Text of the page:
Improving patient access to biologics by reducing the cost of therapy and reimbursement complexity remains the most prominent unmet need in psoriasis.
By Anna Reyes, Analyst
5 August 2016
I am an Immunology & Inflammation analyst at Datamonitor Healthcare, based in the London office. I joined Datamonito...
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Datamonitor Healthcare’s 2016 survey of 220 dermatologists in the US, Japan, and five major EU markets (France, Germany, Italy, Spain, and the UK) reveals that patient access to biologics remains the most prominent unmet need in psoriasis. Dermatologists indicate that the availability of lower cost biologics or simpler reimbursement protocols would lead to improved patient access. This suggests that, overall, psoriasis patients are undertreated, with biologic therapy restricted to those with the greatest need. According to current practices, psoriasis patients must fail traditional topical and systemic therapy before being prescribed a biologic. Indeed, key opinion leaders interviewed by Datamonitor Healthcare highlighted the disparity of biologic use between psoriasis and other autoimmune indications.
“Well I think psoriasis is a very under treated disease. If you look at psoriasis compared to say rheumatoid arthritis or Crohn’s disease or inflammatory bowel disease and you look at the patients with moderate to severe psoriasis, less than 20% are being treated systemically or with biological therapy.”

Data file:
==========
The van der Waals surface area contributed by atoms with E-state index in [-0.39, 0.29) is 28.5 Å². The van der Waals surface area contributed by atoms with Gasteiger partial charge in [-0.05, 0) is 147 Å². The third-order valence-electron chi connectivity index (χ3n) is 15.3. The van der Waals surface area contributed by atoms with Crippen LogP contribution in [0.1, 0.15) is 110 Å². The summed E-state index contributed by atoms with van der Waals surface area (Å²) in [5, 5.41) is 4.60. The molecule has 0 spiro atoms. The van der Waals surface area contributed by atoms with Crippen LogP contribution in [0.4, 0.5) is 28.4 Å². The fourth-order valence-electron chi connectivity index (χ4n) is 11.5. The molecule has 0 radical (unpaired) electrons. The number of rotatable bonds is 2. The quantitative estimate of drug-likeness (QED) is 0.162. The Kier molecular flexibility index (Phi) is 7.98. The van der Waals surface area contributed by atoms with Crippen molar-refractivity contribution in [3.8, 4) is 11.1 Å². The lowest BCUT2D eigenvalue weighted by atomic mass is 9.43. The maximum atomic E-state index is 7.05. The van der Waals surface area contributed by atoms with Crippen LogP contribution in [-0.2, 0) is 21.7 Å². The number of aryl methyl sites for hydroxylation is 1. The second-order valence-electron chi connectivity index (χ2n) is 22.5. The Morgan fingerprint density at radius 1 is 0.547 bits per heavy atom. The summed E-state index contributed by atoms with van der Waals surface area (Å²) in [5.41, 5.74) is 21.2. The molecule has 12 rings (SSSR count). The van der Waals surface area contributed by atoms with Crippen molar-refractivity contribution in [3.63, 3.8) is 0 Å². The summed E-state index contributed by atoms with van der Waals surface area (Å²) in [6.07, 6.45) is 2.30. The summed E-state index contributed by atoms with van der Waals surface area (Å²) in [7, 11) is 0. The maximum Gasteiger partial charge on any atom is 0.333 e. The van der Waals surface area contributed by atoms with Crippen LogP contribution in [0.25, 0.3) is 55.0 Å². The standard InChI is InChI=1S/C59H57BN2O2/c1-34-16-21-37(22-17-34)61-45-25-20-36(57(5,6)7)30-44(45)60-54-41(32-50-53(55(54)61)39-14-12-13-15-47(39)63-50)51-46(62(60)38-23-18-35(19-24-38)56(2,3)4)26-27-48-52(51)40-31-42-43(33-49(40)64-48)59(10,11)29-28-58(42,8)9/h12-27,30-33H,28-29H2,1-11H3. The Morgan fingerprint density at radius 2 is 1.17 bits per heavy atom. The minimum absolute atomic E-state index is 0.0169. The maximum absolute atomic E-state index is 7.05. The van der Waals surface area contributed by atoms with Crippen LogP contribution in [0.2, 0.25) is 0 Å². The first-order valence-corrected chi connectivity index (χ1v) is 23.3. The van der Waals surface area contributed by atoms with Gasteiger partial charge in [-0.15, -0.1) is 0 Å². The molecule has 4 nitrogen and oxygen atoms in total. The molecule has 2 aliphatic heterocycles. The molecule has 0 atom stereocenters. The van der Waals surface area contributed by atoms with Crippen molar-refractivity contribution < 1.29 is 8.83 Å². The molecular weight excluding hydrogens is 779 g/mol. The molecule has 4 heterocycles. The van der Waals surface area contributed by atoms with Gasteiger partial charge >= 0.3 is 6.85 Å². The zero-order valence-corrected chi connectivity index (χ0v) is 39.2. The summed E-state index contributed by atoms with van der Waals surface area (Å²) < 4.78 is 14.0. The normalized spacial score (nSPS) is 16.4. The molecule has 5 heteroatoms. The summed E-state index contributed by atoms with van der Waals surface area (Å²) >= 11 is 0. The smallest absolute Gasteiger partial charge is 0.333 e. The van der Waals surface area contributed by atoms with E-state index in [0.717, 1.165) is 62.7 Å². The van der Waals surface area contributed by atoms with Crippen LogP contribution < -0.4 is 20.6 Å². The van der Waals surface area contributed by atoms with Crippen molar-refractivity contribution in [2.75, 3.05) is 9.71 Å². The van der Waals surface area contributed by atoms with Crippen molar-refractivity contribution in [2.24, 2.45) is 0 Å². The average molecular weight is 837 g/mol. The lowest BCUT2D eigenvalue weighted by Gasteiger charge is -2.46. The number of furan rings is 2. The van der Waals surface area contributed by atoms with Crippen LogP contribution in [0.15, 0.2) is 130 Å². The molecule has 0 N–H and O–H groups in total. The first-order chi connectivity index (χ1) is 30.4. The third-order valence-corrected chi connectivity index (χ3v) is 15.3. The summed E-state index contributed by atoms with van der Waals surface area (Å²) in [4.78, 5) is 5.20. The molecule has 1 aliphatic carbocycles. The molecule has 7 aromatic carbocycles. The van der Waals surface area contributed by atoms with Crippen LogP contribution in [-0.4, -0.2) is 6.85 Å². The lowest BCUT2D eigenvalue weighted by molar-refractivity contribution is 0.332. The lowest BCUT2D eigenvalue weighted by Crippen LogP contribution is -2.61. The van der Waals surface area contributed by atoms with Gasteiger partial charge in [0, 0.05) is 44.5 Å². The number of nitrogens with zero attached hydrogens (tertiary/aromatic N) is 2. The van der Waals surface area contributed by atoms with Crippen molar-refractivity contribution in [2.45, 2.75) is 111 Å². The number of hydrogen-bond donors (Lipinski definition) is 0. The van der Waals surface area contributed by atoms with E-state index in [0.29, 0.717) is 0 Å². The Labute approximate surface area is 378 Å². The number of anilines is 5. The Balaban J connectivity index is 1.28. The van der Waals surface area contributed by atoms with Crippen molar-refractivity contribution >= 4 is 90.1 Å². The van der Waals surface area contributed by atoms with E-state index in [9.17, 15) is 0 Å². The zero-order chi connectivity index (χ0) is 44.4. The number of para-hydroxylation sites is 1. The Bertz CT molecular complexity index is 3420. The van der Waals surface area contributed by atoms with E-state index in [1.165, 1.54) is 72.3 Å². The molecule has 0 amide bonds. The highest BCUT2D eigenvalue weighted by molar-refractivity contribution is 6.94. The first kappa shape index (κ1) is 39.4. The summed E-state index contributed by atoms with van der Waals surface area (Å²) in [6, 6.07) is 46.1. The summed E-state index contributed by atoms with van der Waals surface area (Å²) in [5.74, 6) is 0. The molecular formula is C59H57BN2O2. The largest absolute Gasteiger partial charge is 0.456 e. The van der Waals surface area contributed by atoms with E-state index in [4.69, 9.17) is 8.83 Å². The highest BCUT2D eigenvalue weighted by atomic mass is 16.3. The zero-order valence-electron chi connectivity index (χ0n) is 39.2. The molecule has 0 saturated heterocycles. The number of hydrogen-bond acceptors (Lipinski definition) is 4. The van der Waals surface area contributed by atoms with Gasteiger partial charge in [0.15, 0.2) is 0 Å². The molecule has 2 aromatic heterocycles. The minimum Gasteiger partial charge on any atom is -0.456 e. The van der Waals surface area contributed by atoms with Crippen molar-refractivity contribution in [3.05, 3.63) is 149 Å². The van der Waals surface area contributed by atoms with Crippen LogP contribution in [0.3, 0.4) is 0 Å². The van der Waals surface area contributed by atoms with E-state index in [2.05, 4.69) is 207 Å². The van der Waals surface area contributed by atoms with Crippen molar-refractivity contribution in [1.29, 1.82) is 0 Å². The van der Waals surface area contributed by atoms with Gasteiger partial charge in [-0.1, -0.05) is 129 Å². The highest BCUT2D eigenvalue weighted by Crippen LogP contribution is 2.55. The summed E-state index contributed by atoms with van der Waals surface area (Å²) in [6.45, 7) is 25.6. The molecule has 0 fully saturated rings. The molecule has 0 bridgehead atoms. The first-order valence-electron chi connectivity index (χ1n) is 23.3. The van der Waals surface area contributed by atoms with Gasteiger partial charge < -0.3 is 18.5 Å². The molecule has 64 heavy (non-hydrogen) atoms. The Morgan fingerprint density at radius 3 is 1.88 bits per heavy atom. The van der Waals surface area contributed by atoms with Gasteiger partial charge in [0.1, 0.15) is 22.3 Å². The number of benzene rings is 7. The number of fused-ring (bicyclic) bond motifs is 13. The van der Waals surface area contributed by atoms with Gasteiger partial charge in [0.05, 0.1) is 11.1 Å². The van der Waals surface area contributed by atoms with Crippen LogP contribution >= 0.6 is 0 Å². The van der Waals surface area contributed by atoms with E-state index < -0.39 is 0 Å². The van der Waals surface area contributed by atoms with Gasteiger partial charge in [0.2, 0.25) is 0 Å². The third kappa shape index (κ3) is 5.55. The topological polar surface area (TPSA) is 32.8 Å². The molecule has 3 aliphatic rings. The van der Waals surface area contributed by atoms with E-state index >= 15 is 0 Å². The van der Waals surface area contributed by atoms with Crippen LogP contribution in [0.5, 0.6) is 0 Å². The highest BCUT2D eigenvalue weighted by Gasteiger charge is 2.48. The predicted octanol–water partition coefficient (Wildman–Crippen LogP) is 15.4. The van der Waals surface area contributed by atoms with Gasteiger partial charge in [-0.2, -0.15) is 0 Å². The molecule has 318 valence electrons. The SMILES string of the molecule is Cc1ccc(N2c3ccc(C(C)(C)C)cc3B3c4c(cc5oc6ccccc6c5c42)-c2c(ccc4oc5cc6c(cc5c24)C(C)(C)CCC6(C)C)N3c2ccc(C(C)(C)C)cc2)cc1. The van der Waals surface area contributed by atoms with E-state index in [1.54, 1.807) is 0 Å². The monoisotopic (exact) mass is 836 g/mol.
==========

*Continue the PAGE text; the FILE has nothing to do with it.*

US key opinion leader
According to secondary sources, improved access to biologic therapies will lead to significant improvements in health-related quality of life and, subsequently, greater patient satisfaction with therapy. Moreover, improved disease control achieved with biologic therapies compared with traditional agents may limit long-term healthcare expenditures, including outpatient visits and inpatient hospitalizations. Interviewed key opinion leaders expect the need for affordable, efficacious, and safe therapies for the treatment of moderate to severe psoriasis to be partially addressed by the availability of biosimilars.
“I think they [biosimilars] are valuable on the market and I think the prices of a lot of these medications are terribly high. I think it is good that the price is going to come down and we are not spending too much money on these drugs all the time. So, I think it is good for that.”
EU key opinion leader
Datamonitor Healthcare’s Psoriasis: Treatment provides an in-depth analysis of psoriasis diagnosis, patient segmentation, current and future prescribing patterns, factors influencing decision-making and key treatment challenges.
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